News

Undergraduates Celebrate Second Consecutive Virtual Housing Day

News

Dean of Students Office Discusses Housing Day, Anti-Racism Goals

News

Renowned Cardiologist and Nobel Peace Prize Winner Bernard Lown Dies at 99

News

Native American Nonprofit Accuses Harvard of Violating Federal Graves Protection and Repatriation Act

News

U.S. Reps Assess Biden’s Progress on Immigration at HKS Event

Hypocrisy in Racism Charges

MAIL

NO WRITER ATTRIBUTED

To the Editors of The Crimson:

In their letter to The Crimson (Jan. 10), H.W. Jerome Maddox and Valarie Allen use the current Stuart murder case as a condemnation of American society, which they feel was all too eager to accept Charles Stuart's story. "Had the killer been African-American," they state, "we fear white society would have sanctioned an equally odorous [sic] crime..." It is Maddox and Allen who fulfill their own dismal prophecy.

Maddox and Allen write that Stuart "animated the gravest fear of white America; a crazed, degenerate Black man kills an innocent, pregnant lawyer and child, destroys a family which symbolizes middle-class prosperity." I would first reject the notion of a homogenous "white America." The social, economic and ethnic diversity of the 200 million or so whites in America is too great to justify such terminology. I doubt that Donald Trump, Johnny Carson and a Kansas farmer wake up every morning with much in common on their minds. Second, even if one were to assume that all of "white America" thought and believed as one, there is no basis for saying Stuart's story struck their "gravest fear." I would think people fear a crazed, degenerate white man, or a falling brick from a construction site, or a banana peel on the sidewalk. All of these scenarios are as plausible as they are unlikely; Maddox and Allen's rash generalization that "white America" goes through each day fearing Black men is absurd.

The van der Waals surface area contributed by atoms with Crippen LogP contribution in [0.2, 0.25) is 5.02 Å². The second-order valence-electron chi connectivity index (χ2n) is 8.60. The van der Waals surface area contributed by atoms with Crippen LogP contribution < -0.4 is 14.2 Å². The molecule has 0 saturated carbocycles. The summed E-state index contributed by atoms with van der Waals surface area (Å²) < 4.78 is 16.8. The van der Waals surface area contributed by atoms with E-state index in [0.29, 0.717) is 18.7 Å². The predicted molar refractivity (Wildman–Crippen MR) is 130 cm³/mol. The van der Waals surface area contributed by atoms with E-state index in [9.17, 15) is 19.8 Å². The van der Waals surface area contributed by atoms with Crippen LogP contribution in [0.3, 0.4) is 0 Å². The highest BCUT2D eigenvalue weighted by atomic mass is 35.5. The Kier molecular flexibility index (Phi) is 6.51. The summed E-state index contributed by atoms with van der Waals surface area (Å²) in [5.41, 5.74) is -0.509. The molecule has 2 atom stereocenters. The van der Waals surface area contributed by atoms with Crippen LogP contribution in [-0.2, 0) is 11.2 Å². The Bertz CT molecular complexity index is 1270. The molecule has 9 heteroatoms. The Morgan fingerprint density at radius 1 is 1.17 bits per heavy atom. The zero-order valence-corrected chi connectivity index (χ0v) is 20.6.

Maddox and Allen continue, "The white-controlled media and police, of course, bought [Stuart's] story." Yes, the media bought the story. The police bought the story. Whites bought the story. Blacks bought the story. The story of a random abduction and murder by an assailant, white or Black, is far more believable than the truth in this case, that a man premeditatedly shot both his seven-month pregnant wife and himself to collect insurance money and open a restaurant. To back up their theory, the authors point out that "white society already perceived the Black male as a murderous, adulterous beast as a result of... historically biased media portrayal." Please. Aside from the KKK, did Maddox and Allen find a single white person (did they even ask one at all?) who replied that s/he considered Black men "murderous, adulterous beast[s]"? A single shred of evidence might begin to justify making that statement. Their subsequent anonymous quotation about a Black man "lurking in...the woods, poised to strike...", attributed merely to "the press," does not constitute such evidence.

In their conclusion, Maddox and Allen reiterate their frustration at "the persistent level of racism and ethnocentric ignorance of so many whites." Racism and ethnocentric ignorance? This is after the authors have lumped 200 million people into "white America," stated that this white America's gravest fear is of being attacked by a crazed, degenerate Black man, and legitimized this "fear" by saying that "white society" perceives Black men as murderous, adulterous beasts. If we define racism as attributing individual characteristics and beliefs to a race as a whole, Maddox and Allen have all the "racism and ethnocentric ignorance" that they believe "white America" has, and are hypocrites as well.

"Most of all," however, Maddox and Allen "are relieved. Relieved because white America did not receive a mandate to institutionalize its strong, latent prejudice." The assumption that a crime by a Black person would have indeed been a mandate for institutionalizing racism is a curious one. More than that, however, Maddox and Allen seem to have ignored the trend of U.S. history since 1865. America is moving away from its institutionalized prejudice, not toward it. The pace may vary, obstacles may still be in place, but the direction is unmistakeable. Progress can only be hampered, though, by the blind, irresponsible hypocrisy demonstrated by Maddox and Allen. Allen R. Barton '90

Want to keep up with breaking news? Subscribe to our email newsletter.

Tags